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Bringing Plants Inside for Winter

As summer winds down and cooler temperatures begin to take over, it's time to start thinking about bringing in any houseplants that you may have transferred outside for the summer season. Over the summer your plants and pots can be the perfect habitat for unwanted

pest insects such as aphids, spider mites and western flower thrips and diseases like powdery or downy mildew. To avoid infesting your indoor plants it is important to follow these steps before bringing your outside tropicals back into any indoor environment.

• Deadhead and prune your plants back to the inside diameter of the pot you will be transplanting into. Prune the soft growth from the top of the plant back to at least 6 inches. • Loosen the soil away from the edge of the planter, grasp the base of the plant and gently pull the plant and root ball out of the pot. • Shake off as much soil from the rootball as possible then use a garden hose to wash off the leaves, stems and roots of the plant. Pest insects frequently burrow down close to the roots and stem intersections of plants.


• Thoroughly wash and scrub your planter with soap and water, then rinse with a bleach solution of 1 part bleach to 3 parts water to sanitize or choose a new or clean planter to transfer the plant into. • Add fresh, clean potting soil to your clean pot and replant into the new soil, making sure to cover the entire root system. The plant should be deep enough for the bottom leaves of the plant to just be touching the soil and the soil should be about a half an inch from the edge of the planter. This will secure the plant and prevent flopping as the plant regrows. Leaving a headspace from the top of the soil and the lip of the planter also provides a reservoir for water and stops the soil from washing out of the pot. • At this point you can apply a slow release granular fertilizer or fertilizer spike to the planter. Granules should be sprinkled evenly on the soil and spikes should be pushed into the soil at the edge of the planter. Always follow the recommended amounts provided on the back of the fertilizer container. Slow release fertilizers only release small amounts of nutrients over time and are excellent choices for feeding houseplants over winter.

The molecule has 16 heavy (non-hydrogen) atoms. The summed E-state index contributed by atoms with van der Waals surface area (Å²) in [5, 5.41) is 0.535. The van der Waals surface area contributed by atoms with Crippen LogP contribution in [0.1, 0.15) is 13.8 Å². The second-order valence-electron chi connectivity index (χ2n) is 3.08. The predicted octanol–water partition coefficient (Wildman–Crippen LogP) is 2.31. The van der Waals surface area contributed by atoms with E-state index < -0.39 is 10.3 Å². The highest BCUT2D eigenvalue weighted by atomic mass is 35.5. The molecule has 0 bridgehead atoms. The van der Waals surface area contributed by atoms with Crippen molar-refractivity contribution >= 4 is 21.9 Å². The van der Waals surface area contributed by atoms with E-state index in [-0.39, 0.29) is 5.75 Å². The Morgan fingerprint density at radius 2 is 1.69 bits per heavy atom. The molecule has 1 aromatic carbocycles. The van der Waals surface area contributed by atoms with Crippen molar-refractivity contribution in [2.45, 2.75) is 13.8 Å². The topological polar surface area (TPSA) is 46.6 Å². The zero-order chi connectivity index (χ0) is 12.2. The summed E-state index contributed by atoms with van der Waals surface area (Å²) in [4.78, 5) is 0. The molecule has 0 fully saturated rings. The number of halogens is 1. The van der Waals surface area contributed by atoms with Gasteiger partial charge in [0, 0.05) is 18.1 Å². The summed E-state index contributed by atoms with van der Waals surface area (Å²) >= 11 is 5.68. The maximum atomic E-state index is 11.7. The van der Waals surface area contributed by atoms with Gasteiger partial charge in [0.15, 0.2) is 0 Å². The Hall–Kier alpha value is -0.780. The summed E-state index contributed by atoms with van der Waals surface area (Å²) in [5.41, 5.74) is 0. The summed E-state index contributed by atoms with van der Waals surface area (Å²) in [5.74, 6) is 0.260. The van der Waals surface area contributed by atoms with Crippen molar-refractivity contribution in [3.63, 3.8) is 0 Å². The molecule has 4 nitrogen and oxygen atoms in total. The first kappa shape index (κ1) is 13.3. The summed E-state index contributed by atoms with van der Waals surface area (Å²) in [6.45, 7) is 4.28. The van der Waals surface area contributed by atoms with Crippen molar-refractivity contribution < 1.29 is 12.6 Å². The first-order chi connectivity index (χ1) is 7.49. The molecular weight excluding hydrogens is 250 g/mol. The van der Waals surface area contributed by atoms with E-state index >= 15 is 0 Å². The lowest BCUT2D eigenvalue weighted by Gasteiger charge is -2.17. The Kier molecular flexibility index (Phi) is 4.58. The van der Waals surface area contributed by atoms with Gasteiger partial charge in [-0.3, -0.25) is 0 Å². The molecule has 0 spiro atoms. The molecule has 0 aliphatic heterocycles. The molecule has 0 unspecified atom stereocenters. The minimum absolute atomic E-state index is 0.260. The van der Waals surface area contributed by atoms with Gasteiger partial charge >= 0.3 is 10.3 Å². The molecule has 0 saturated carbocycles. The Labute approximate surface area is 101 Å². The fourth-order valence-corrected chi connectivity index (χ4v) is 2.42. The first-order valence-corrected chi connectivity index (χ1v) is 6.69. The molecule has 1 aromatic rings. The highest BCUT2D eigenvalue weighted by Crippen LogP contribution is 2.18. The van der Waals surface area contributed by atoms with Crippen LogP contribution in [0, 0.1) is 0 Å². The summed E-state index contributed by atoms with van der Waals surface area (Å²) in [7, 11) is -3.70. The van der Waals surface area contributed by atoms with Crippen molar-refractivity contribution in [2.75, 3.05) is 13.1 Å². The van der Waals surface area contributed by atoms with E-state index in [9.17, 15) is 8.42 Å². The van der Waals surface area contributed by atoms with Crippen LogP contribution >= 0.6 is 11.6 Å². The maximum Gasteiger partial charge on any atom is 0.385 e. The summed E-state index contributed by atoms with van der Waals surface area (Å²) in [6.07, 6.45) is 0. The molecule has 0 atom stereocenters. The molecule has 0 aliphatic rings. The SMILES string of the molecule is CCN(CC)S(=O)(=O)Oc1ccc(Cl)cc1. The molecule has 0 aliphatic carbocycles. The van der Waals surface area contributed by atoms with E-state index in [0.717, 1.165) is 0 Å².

• Now you can thoroughly water your transplant until the water begins to drip through the bottom of the planter.

• Once the leaves are dry it is time to spray the leaves and stems with a biologically safe insecticide and/or fungicide to terminate any pest insects that may not have been washed off and to stop fungal issues. Products like Safer's End All (terminates most common pest insects from egg to adult stage), Safer's 3 n 1 ( controls both pest insects and fungal diseases) or Safer's Defender (controls powdery & downy mildew, rust and black spot) are excellent products which are not harmful or toxic to pets and humans. Do not apply these products under bright, sunny conditions. Plants should be sprayed before 6 am or after 6 pm to prevent burning.

• Once the leaves of the transplant have dried you can isolate your plants in a warm, well lighted room or garage, away from any existing indoor plants to be monitored for about 5 to 7 days. At the end of this period, thoroughly examine the tops and undersides of leaves and the stems of the transplants for pest insects or disease. If the plants appear clean they can be reintroduced alongside other indoor plants. If not, apply a second application of the insectide or fungicide in the same manner and wait another 5 days before moving the plant back into a regular environment.


• You can now begin watering your transplants as needed remembering that through the winter plants do not require as much water as in the summer since they are in a partial dormancy period. Apply liquid houseplant fertilizers sparingly from mid October to mid March. (Preferably only once a month). • Refrain from using water that is highly chlorinated or salty. These types of water have high pH levels and over time make it impossible for the plant roots to access nutrients. Yellowing & browning of leaves and complete plant death can occur in this situation. It is best to save and use rainwater as much as possible or use melted snow that has been warmed. You can also use spring or distilled water. Reverse osmosis water is also acceptable but a small amount of fertilizer must be also used in this case, since reverse osmosis water is completely devoid of all minerals.

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